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Monday, 24 October 2011

Challenges make you stronger : Entry 2 analogy

Story 1 :

Once a little boy was playing outdoors and found a fascinating caterpillar. He carefully picked it up and took it home to show his mother. He asked his mother if he could keep it, and she said he could if he would take good care of it.

The little boy got a large jar from his mother and put plants to eat, and a stick to climb on, in the jar. Every day he watched the caterpillar and brought it new plants to eat.

One day the caterpillar climbed up the stick and started acting strangely. The boy worriedly called his mother who came and understood that the caterpillar was creating a cocoon. The mother explained to the boy how the caterpillar was going to go through a metamorphosis and become a butterfly.
The little boy was thrilled to hear about the changes his caterpillar would go through. He watched every day, waiting for the butterfly to emerge. One day it happened, a small hole appeared in the cocoon and the butterfly started to struggle to come out.
At first the boy was excited, but soon he became concerned. The butterfly was struggling so hard to get out! It looked like it couldn’t break free! It looked desperate! It looked like it was making no progress!
The boy was so concerned he decided to help. He ran to get scissors, and then walked back (because he had learned not to run with scissors…). He snipped the cocoon to make the hole bigger and the butterfly quickly emerged!

As the butterfly came out the boy was surprised. It had a swollen body and small, shriveled wings. He continued to watch the butterfly expecting that, at any moment, the wings would dry out, enlarge and expand to support the swollen body. He knew that in time the body would shrink and the butterfly’s wings would expand.
But neither happened! 

The butterfly spent the rest of its life crawling around with a swollen body and shriveled wings.

It never was able to fly…

As the boy tried to figure out what had gone wrong his mother took him to talk to a scientist from a local college. He learned that the butterfly was SUPPOSED to struggle. In fact, the butterfly’s struggle to push its way through the tiny opening of the cocoon pushes the fluid out of its body and into its wings. Without the struggle, the butterfly would never, ever fly. The boy’s good intentions hurt the butterfly.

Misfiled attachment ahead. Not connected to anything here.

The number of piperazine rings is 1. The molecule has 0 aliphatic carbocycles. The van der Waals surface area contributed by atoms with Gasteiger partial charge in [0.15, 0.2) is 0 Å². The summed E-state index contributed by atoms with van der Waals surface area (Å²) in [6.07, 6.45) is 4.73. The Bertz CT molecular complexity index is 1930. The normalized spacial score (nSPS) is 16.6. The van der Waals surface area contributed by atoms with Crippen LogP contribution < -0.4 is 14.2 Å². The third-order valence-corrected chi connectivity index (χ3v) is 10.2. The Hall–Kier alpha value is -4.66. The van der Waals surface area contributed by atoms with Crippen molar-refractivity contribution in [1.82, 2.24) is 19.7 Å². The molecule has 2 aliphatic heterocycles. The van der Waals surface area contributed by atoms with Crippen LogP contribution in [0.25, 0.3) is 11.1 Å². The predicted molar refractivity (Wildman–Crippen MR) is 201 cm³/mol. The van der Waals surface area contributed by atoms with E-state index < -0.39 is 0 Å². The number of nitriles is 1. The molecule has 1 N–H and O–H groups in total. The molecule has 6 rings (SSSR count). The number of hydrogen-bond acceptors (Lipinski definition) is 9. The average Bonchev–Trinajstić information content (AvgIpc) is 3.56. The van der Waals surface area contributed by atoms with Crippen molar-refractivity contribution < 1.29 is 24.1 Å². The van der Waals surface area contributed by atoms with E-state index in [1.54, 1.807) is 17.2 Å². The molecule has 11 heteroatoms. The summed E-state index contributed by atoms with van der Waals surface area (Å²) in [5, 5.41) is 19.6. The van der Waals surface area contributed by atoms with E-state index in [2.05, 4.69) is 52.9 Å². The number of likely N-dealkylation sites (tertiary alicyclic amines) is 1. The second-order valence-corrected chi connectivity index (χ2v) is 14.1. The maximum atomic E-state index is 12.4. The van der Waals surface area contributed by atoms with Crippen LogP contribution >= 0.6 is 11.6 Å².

Story 2 :

Twenty years ago, in the summer of 1988, Yellowstone caught fire. The fires, which began in June, continued to burn until November, when winter snows extinguished the last blazes. Over the course of that summer and fall, more than 25,000 firefighters were brought in from around the country.

In the end, the flames scorched about 1.2 million acres across the greater Yellowstone area, leaving the impression that the world's first national park had been destroyed.

However, what many in the media, and in the general public, failed to understand at the time was that fire — even fire of this magnitude — was necessary to maintain the overall health of Yellowstone's ecosystem. Lodgepole pines — tall, skinny trees with branches near the top, or crown — dominate most of Yellowstone's landscape. Some of their pine cones are sealed with a waxy resin and only open once temperatures reach above 113 degrees Fahrenheit. In other words, the trees need the heat of those fires in order to reproduce.

"Fire is as important to the great lodgepole ecosystems of the Northern Rockies as sunshine and rain," Barbee said. "So the forest recycled itself quickly. Now if you go to Yellowstone, you'll see a carpet of green, the forest is fully recovering. And so we don't characterize the fire as causing damage to the park."

A visit to the park proves his point. The 1988 fires undeniably changed Yellowstone's landscape, but they didn't destroy the park. Seedlings began to appear as early as 1989 and now there are healthy and green 20-year-old trees covering the park.

“Some pine trees, including Monterey Pine and Pond Pine, have cones that stay tightly closed, making it impossible for the seeds to get out, until they are exposed to high temperatures such as are found in a forest fire. These are called “fire climax pines”. Seeds cannot germinate to form new trees until the parent trees have been destroyed in a forest fire, assuring that the new trees will not have to struggle in darkness among adult trees, but will only be among trees of the same age. When there is a fire, the number of seeds released is great enough to assure survival of enough new trees to reforest the area. Fire climax pines are able to maintain their presence against the incursion of other species of trees because fire destroys all of the adult trees, but only the pines are naturally replanted.”

We humans,have STRUGGLES. We humans,have WILDFIRES. and the thing is,we need it ;)
To be Better 

Now what is there to learn from all of this ? Well I hope I had made my point, as you can see it is a lengthy one -______- . The point IS.well the title itself. 
Challenges makes you stronger. 
the end.hehe

Difficulties are meant to rouse, not discourage.
The human spirit is to grow stronger by conflict

The gem cannot be polished without friction, nor a man perfected without trials

P.S Drawings by me,sorry - I know,I know, whattan eye-sore 



congratulations soffea.teruskan post sebegini,insyaallah :)

Healer said...

:) soffea comel,mabruk alaiki.berjaya ye buat blog. keep on writing. think n write. im sure will read ur posts,insyaallah. p/s: love that butterfly :) cute

Izzati said...

congrats, dear. :)

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